Description Usage Arguments Value Note Author(s) References See Also Examples

View source: R/trimmedLloydShapes.R

The basic foundation of k-means is that the sample mean is the value that minimizes the Euclidean distance from each point, to the centroid of the cluster to which it belongs. Two fundamental concepts of the statistical shape analysis are the Procrustes mean and the Procrustes distance. Therefore, by integrating the Procrustes mean and the Procrustes distance we can use k-means in the shape analysis context.

The k-means method has been proposed by several scientists in different forms. In computer science and pattern recognition the k-means algorithm is often termed the Lloyd algorithm (see Lloyd (1982)).

This function is proposed to incorporate a modification to `LloydShapes`

in order to make the k-means algorithm robust. Robustness is a property very desirable in a lot of applications. As it is well known, the results of the k-means algorithm can be influenced by outliers and extreme data, or bridging points between clusters. Garcia-Escudero et al. (1999) propose a way of making k-means more robust, which combines the k-means idea with an impartial trimming procedure: a proportion alpha (between 0 and 1) of observations are trimmed (the trimmed observations are self-determined by the data). See also `trimmedoid`

.

Note that in the generic name of the k-means algorithm, k refers to the number of clusters to search for. To be more specific in the R code, k is referred to as `numClust`

, see next section *arguments*.

1 2 | ```
trimmedLloydShapes(array3D,n,alpha,numClust,algSteps=10,niter=10,
stopCr=0.0001,verbose)
``` |

`array3D` |
Array with the 3D landmarks of the sample objects. Each row corresponds to an observation, and each column corresponds to a dimension (x,y,z). |

`n` |
Number of individuals. |

`alpha` |
Proportion of trimmed sample. |

`numClust` |
Number of clusters. |

`algSteps` |
Number of steps per initialization. Default value is 10. |

`niter` |
Number of random initializations (iterations). Default value is 10. |

`stopCr` |
Relative stopping criteria. Default value is 0.0001. |

`verbose` |
A logical specifying whether to provide descriptive output about the running process. |

A list with the following elements:

*asig*: Optimal clustering.

*cases*: Anthropometric cases (optimal centers).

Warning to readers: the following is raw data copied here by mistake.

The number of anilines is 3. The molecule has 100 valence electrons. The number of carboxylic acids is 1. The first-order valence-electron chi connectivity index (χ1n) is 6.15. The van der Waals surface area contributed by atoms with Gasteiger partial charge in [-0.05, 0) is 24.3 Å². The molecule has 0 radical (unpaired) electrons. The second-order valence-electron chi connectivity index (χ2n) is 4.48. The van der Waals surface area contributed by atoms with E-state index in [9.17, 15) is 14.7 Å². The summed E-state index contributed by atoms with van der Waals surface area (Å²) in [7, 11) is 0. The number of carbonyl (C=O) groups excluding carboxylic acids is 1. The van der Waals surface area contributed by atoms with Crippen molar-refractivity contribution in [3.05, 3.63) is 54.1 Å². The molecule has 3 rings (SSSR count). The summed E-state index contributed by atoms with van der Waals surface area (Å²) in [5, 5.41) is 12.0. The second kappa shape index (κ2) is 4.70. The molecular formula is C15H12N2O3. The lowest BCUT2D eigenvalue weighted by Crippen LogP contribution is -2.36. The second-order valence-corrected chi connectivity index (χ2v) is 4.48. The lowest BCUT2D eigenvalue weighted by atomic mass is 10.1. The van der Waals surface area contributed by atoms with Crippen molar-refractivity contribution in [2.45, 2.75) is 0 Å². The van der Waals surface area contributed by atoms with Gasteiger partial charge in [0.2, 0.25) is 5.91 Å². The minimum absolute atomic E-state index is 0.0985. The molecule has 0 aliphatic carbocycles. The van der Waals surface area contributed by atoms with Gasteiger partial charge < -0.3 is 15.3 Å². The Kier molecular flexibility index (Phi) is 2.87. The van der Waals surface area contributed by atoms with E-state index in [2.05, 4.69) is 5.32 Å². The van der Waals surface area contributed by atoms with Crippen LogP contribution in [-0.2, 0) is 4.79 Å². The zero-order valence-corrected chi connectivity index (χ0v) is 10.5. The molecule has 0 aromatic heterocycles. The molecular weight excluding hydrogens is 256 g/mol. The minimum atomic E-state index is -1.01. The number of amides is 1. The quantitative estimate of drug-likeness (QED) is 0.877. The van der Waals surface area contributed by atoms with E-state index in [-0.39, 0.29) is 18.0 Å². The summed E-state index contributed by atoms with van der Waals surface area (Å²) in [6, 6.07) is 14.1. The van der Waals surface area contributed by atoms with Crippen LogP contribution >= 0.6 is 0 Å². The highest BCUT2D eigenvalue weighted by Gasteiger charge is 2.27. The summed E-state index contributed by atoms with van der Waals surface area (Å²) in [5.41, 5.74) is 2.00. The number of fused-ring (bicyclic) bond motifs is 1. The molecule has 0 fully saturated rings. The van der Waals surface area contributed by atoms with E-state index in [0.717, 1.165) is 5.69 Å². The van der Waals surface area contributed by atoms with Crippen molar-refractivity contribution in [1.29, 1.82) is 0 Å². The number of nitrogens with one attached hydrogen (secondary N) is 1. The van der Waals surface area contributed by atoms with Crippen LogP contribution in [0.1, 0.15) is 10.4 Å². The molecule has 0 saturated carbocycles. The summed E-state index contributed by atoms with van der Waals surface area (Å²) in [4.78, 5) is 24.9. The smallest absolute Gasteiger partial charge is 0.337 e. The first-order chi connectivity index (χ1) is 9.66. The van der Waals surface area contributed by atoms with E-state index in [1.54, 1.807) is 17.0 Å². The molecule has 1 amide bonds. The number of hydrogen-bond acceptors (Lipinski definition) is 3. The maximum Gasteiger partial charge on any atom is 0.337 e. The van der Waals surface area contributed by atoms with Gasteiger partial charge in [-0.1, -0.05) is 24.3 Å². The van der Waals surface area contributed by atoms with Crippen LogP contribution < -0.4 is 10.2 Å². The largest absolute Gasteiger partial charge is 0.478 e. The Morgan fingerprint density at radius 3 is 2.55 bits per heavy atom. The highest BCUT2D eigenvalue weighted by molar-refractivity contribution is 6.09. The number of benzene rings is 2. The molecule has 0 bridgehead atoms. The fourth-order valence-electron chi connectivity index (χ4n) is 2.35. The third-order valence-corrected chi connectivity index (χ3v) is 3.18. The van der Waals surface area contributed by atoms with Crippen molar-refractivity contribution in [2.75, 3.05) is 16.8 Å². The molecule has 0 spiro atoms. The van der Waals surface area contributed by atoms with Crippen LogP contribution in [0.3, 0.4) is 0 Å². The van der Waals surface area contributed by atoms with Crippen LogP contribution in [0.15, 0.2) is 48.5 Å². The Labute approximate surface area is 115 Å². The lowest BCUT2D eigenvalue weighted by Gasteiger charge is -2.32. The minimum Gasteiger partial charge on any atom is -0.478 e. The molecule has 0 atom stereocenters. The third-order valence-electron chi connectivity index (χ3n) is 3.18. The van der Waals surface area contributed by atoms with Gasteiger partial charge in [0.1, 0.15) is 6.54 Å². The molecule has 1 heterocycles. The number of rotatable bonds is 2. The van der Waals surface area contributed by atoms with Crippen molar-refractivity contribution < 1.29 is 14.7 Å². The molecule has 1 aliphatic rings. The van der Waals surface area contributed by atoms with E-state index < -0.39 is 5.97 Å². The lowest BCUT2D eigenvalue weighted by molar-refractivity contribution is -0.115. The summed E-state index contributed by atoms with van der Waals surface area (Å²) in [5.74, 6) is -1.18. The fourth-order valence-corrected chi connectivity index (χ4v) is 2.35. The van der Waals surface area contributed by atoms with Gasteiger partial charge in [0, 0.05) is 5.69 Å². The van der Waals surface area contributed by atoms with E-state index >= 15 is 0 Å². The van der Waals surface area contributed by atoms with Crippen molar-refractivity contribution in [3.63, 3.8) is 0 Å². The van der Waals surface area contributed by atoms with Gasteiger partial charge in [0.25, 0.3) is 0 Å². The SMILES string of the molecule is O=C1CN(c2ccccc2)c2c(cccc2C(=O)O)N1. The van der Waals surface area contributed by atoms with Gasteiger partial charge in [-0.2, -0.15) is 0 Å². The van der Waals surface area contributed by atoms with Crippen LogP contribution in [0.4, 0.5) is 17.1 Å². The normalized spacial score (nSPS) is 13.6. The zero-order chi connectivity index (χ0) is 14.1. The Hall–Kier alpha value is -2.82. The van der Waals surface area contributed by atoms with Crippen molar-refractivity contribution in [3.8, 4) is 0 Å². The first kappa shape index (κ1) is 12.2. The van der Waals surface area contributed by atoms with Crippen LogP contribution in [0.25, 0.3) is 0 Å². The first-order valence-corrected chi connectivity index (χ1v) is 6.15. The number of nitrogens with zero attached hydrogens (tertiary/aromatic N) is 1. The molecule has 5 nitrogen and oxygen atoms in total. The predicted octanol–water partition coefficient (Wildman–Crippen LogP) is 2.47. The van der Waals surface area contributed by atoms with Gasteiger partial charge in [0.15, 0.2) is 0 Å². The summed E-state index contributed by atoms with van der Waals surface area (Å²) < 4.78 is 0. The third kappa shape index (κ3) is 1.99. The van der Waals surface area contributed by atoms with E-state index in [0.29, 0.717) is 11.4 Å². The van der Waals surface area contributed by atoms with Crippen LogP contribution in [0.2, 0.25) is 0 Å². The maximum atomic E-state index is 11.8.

*vopt*: Optimal objective function.

*trimmWomen*: List to save the trimmed individual of each iteration.

*trimmsIter*: Vector with the number of iterations where the optimum was reached. The last number different from NA refers to the last iteration where the final optimum was reached.

*bestNstep*: Nstep of the iteration where the optimum has reached.

*initials*: Random initial values used in each iteration. These values can be used by `HartiganShapes`

.

*discarded*: Discarded (trimmed) observations.

We note that adding a trimmed procedure to the Lloyd algorithm is very direct and easy, while for the Hartigan-Wong algorithm, more modifications of the algorithm are needed, which makes the implementation of its trimmed version difficult.

Amelia Simo

Vinue, G., Simo, A., and Alemany, S., (2016). The k-means algorithm for 3D shapes with an application to apparel design, *Advances in Data Analysis and Classification* **10(1)**, 103–132.

Lloyd, S. P., (1982). Least Squares Quantization in PCM, *IEEE Transactions on Information Theory* **28**, 129–137.

Dryden, I. L., and Mardia, K. V., (1998). *Statistical Shape Analysis*, Wiley, Chichester.

Garcia-Escudero, L. A., Gordaliza, A., and Matran, C., (2003). Trimming tools in exploratory data analysis, *Journal of Computational and Graphical Statistics* **12(2)**, 434–449.

Garcia-Escudero, L. A., and Gordaliza, A., (1999). Robustness properties of k-means and trimmed k-means, *Journal of the American Statistical Association* **94(447)**, 956–969.

1 2 3 4 5 6 7 8 9 10 11 12 13 14 15 16 17 18 19 20 21 22 23 24 25 26 27 | ```
#CLUSTERING INDIVIDUALS ACCORDING TO THEIR SHAPE:
landmarksNoNa <- na.exclude(landmarksSampleSpaSurv)
dim(landmarksNoNa)
#[1] 574 198
numLandmarks <- (dim(landmarksNoNa)[2]) / 3
#[1] 66
#As a toy example, only the first 10 individuals are used.
landmarksNoNa_First10 <- landmarksNoNa[1:10, ]
(numIndiv <- dim(landmarksNoNa_First10)[1])
#[1] 10
array3D <- array3Dlandm(numLandmarks, numIndiv, landmarksNoNa_First10)
numClust <- 2 ; alpha <- 0.01 ; algSteps <- 1 ; niter <- 1 ; stopCr <- 0.0001
#For reproducing results, seed for randomness:
#suppressWarnings(RNGversion("3.5.0"))
#set.seed(2013)
res <- trimmedLloydShapes(array3D, numIndiv, alpha, numClust,
algSteps, niter, stopCr, FALSE)
#Optimal partition and prototypes:
clust <- res$asig
table(clust)
prototypes <- anthrCases(res)
#Trimmed individuals:
trimmed <- trimmOutl(res)
``` |

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